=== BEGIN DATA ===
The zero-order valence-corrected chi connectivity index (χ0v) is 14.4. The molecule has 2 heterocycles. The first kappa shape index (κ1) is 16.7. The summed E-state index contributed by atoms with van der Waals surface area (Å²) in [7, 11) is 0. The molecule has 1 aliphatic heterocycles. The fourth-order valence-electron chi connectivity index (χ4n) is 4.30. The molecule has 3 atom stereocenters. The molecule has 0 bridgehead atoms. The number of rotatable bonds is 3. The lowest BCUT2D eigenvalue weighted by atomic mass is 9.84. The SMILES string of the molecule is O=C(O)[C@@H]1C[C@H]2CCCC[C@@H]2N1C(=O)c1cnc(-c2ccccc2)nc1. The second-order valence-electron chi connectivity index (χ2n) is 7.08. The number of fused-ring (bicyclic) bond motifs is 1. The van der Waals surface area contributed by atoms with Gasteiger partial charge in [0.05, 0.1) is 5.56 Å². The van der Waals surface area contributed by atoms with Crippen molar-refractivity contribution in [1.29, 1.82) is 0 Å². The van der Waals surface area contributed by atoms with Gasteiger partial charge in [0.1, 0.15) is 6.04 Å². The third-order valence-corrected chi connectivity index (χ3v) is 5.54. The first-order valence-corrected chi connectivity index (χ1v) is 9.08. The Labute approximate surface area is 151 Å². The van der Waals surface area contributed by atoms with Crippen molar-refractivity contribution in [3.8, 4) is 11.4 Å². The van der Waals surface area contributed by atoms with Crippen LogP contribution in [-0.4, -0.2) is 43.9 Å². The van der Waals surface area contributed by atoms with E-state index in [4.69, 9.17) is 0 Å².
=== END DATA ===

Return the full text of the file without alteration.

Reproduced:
The zero-order valence-corrected chi connectivity index (χ0v) is 14.4. The molecule has 2 heterocycles. The first kappa shape index (κ1) is 16.7. The summed E-state index contributed by atoms with van der Waals surface area (Å²) in [7, 11) is 0. The molecule has 1 aliphatic heterocycles. The fourth-order valence-electron chi connectivity index (χ4n) is 4.30. The molecule has 3 atom stereocenters. The molecule has 0 bridgehead atoms. The number of rotatable bonds is 3. The lowest BCUT2D eigenvalue weighted by atomic mass is 9.84. The SMILES string of the molecule is O=C(O)[C@@H]1C[C@H]2CCCC[C@@H]2N1C(=O)c1cnc(-c2ccccc2)nc1. The second-order valence-electron chi connectivity index (χ2n) is 7.08. The number of fused-ring (bicyclic) bond motifs is 1. The van der Waals surface area contributed by atoms with Gasteiger partial charge in [0.05, 0.1) is 5.56 Å². The van der Waals surface area contributed by atoms with Crippen molar-refractivity contribution in [1.29, 1.82) is 0 Å². The van der Waals surface area contributed by atoms with Gasteiger partial charge in [0.1, 0.15) is 6.04 Å². The third-order valence-corrected chi connectivity index (χ3v) is 5.54. The first-order valence-corrected chi connectivity index (χ1v) is 9.08. The Labute approximate surface area is 151 Å². The van der Waals surface area contributed by atoms with Crippen molar-refractivity contribution in [3.8, 4) is 11.4 Å². The van der Waals surface area contributed by atoms with Crippen LogP contribution in [-0.4, -0.2) is 43.9 Å². The van der Waals surface area contributed by atoms with E-state index in [4.69, 9.17) is 0 Å².